Corporations that are operating in different locations with disparate business practices, controls and systems are often challenged by trying to ensure that the business is adequately protected against error and fraud and that policies and procedures are being observed uniformly. Treasury management solutions can help by establishing consistency of data and processes throughout the organisation and thereby promote compliance with initiatives like the single euro payments area (SEPA) and Sarbanes-Oxley (SOX).

Operating in a centralised treasury environment can also serve to reduce risk and limit exposure related to FX management. In fact, organisations that trade across borders and currencies can benefit measurably from centralised process and tools that can help them to manage FX exposures and react to interest rate fluctuations in a timely manner. Business units that choose to convert currency locally could potentially be causing significant FX risks to the organisation that are not easily quantified. If  corporate treasurers doesn’t have all the right information in one place, the probability of risks going unmanaged increases and the quality of decisions made based on this information may be compromised. However, by managing the process centrally, FX positions can be offset, the cost of FX spreads can be reduced, and treasurers will be able to gain a global view of risk.


Centralising the treasury is a fundamental way in which a company can equip itself to bring together various operations and subsidiaries and rationalise costs, particularly when acquiring new businesses through mergers and acquisitions. Today, each part of the business is constantly being challenged to demonstrate how it adds value to the organisation as a whole and treasury is no exception. Centralisation is a key step to bringing greater value and effectiveness to the treasury by lowering debt-related costs, increasing return on investment, providing expertise to business units, reducing financial risk, limiting exposures and ensuring liquidity across the group. Furthermore, a prime way organisations are working to centralise treasury is through establishing SSCs, which can be a strong value generator in terms of promoting transparency of data and increasing a company’s control over processes and information.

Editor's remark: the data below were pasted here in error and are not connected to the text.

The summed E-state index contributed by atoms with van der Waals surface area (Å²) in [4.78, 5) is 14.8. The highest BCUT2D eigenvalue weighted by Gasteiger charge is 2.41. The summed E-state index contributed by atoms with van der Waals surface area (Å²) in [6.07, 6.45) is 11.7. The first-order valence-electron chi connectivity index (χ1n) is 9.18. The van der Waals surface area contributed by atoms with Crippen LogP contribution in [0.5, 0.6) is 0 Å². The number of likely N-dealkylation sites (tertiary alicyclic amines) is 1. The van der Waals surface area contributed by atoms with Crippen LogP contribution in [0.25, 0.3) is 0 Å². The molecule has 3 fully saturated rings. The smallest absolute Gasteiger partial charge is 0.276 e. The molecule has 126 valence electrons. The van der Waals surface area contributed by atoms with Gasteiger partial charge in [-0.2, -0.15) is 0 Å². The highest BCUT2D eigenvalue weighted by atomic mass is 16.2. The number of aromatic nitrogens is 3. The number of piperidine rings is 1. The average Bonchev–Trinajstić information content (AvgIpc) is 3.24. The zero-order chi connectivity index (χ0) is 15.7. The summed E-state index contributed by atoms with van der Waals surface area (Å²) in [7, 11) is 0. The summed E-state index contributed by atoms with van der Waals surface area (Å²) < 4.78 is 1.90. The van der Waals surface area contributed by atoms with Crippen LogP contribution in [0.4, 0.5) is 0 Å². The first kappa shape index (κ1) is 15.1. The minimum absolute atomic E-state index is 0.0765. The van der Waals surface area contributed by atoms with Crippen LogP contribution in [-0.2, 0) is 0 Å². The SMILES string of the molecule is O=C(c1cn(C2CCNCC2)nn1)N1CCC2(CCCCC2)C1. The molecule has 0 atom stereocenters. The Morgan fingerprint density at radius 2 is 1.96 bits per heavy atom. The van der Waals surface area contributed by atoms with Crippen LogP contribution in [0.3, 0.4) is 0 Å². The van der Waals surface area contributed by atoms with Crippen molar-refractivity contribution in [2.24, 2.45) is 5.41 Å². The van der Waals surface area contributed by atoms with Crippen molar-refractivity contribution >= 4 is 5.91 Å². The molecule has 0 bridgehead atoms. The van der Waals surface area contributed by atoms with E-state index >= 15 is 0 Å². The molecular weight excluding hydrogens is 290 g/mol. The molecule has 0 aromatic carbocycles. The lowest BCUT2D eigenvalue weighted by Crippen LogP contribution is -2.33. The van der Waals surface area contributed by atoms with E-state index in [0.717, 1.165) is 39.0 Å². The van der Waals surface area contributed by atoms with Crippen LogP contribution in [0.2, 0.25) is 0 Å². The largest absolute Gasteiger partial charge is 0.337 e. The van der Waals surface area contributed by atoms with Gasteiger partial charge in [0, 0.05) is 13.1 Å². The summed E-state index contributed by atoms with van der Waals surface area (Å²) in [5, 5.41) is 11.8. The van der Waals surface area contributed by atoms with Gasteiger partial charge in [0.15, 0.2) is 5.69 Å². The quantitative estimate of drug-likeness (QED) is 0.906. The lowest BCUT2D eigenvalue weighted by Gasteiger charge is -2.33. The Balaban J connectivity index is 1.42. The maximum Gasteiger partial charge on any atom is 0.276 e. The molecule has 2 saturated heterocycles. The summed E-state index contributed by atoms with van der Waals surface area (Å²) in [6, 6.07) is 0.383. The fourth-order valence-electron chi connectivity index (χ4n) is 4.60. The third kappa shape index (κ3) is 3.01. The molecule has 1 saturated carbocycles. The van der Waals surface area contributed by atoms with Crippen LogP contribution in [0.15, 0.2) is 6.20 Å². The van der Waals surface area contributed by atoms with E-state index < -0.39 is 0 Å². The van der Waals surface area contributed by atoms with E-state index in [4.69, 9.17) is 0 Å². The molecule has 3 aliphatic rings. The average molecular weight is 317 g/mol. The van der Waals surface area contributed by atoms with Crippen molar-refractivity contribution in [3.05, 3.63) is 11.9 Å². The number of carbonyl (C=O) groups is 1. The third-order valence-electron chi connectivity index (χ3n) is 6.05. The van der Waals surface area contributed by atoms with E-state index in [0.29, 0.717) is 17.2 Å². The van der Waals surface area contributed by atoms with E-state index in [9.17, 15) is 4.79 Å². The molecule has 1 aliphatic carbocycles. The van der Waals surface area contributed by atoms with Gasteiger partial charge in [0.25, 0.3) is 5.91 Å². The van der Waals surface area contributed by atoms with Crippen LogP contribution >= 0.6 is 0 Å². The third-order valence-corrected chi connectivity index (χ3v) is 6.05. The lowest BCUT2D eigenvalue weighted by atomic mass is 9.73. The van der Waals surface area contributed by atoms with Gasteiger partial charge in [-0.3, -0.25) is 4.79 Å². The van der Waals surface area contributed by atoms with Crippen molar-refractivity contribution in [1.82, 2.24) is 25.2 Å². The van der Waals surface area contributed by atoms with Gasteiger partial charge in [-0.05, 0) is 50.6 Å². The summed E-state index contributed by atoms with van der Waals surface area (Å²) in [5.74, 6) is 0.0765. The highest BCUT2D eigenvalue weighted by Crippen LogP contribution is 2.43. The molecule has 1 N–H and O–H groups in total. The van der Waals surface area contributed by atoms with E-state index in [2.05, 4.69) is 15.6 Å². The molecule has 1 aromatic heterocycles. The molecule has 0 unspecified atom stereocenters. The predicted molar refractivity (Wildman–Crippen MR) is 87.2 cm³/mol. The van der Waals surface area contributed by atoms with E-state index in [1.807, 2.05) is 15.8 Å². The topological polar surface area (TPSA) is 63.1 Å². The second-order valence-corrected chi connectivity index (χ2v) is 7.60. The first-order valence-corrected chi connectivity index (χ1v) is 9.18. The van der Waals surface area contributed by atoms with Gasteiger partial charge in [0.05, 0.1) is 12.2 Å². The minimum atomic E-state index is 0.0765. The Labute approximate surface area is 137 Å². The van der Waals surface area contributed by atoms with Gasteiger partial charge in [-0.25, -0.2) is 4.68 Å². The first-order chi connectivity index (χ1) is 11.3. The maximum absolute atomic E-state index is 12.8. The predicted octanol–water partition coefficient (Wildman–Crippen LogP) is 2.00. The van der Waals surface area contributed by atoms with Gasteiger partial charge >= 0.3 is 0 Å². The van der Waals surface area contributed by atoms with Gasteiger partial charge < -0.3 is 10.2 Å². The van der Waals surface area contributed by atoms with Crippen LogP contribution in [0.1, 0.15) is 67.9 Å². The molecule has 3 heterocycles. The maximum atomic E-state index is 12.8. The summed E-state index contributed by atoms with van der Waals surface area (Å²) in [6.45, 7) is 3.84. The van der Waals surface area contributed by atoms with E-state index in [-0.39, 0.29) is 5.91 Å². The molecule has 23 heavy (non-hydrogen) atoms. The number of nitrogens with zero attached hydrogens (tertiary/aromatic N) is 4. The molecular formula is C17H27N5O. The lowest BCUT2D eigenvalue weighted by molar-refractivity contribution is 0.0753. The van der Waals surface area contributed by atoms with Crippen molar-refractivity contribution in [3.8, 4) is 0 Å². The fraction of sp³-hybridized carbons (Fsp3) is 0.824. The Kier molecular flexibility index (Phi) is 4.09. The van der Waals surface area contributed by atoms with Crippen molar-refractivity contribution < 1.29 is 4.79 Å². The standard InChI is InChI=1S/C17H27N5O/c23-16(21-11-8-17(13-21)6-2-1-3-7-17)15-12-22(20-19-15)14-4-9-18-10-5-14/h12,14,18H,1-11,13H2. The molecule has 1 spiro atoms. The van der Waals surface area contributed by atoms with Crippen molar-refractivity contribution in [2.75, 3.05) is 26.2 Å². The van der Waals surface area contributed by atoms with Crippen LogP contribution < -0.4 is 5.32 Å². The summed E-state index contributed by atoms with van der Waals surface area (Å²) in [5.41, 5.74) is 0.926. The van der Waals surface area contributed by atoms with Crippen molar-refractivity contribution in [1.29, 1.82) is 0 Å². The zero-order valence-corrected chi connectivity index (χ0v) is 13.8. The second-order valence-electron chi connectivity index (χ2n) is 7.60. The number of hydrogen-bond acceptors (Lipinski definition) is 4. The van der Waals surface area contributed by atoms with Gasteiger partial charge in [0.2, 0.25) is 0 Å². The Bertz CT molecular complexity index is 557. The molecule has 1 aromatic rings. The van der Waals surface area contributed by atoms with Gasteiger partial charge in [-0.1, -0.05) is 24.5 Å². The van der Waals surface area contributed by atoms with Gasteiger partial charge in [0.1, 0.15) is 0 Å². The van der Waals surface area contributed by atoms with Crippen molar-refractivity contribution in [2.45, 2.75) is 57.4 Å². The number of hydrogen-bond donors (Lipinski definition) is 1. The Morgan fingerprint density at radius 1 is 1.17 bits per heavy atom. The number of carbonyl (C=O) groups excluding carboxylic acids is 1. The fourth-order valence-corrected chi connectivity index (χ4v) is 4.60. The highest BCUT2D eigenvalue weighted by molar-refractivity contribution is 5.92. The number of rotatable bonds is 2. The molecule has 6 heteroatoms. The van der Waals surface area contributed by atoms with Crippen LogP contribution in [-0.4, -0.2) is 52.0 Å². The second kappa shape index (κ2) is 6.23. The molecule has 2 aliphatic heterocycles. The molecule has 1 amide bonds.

Few companies, whether centralised or decentralised in their business approach, are in the position of having a single version of one enterprise resource planning (ERP) system across the enterprise. A new merger or acquisition can often bring another ERP system and it can take months, maybe years, to migrate to a common platform. A better way to approach this is to implement dedicated treasury management systems that can support the centralised treasury function. Treasury management solutions can even be integrated with a corporation’s banks, either by connecting with the banking applications or through SWIFT, and also interface to internal systems including an ERP or other applications. Centralisation is truly a cost-efficient and effectual way of supporting the treasury over the long-term.